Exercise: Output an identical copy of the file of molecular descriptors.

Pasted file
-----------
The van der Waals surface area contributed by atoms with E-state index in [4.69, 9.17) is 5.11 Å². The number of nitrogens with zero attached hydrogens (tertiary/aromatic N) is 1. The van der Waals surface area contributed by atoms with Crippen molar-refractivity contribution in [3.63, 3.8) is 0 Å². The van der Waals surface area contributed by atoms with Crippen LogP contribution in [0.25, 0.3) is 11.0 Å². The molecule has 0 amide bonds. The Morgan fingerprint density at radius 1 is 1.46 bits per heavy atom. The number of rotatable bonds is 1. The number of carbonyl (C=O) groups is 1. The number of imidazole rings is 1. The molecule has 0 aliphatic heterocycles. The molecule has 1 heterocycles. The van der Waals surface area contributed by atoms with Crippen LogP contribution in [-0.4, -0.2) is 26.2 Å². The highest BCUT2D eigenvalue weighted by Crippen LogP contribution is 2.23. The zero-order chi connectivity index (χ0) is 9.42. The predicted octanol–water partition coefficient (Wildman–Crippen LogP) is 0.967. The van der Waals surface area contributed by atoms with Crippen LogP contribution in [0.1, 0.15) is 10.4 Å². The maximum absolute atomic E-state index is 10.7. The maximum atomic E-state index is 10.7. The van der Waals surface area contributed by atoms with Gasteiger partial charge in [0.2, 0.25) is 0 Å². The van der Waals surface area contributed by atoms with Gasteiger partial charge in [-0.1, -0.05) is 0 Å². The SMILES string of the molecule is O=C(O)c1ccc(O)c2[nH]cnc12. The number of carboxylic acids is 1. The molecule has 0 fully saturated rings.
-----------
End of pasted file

The van der Waals surface area contributed by atoms with E-state index in [4.69, 9.17) is 5.11 Å². The number of nitrogens with zero attached hydrogens (tertiary/aromatic N) is 1. The van der Waals surface area contributed by atoms with Crippen molar-refractivity contribution in [3.63, 3.8) is 0 Å². The van der Waals surface area contributed by atoms with Crippen LogP contribution in [0.25, 0.3) is 11.0 Å². The molecule has 0 amide bonds. The Morgan fingerprint density at radius 1 is 1.46 bits per heavy atom. The number of rotatable bonds is 1. The number of carbonyl (C=O) groups is 1. The number of imidazole rings is 1. The molecule has 0 aliphatic heterocycles. The molecule has 1 heterocycles. The van der Waals surface area contributed by atoms with Crippen LogP contribution in [-0.4, -0.2) is 26.2 Å². The highest BCUT2D eigenvalue weighted by Crippen LogP contribution is 2.23. The zero-order chi connectivity index (χ0) is 9.42. The predicted octanol–water partition coefficient (Wildman–Crippen LogP) is 0.967. The van der Waals surface area contributed by atoms with Crippen LogP contribution in [0.1, 0.15) is 10.4 Å². The maximum absolute atomic E-state index is 10.7. The maximum atomic E-state index is 10.7. The van der Waals surface area contributed by atoms with Gasteiger partial charge in [0.2, 0.25) is 0 Å². The van der Waals surface area contributed by atoms with Gasteiger partial charge in [-0.1, -0.05) is 0 Å². The SMILES string of the molecule is O=C(O)c1ccc(O)c2[nH]cnc12. The number of carboxylic acids is 1. The molecule has 0 fully saturated rings.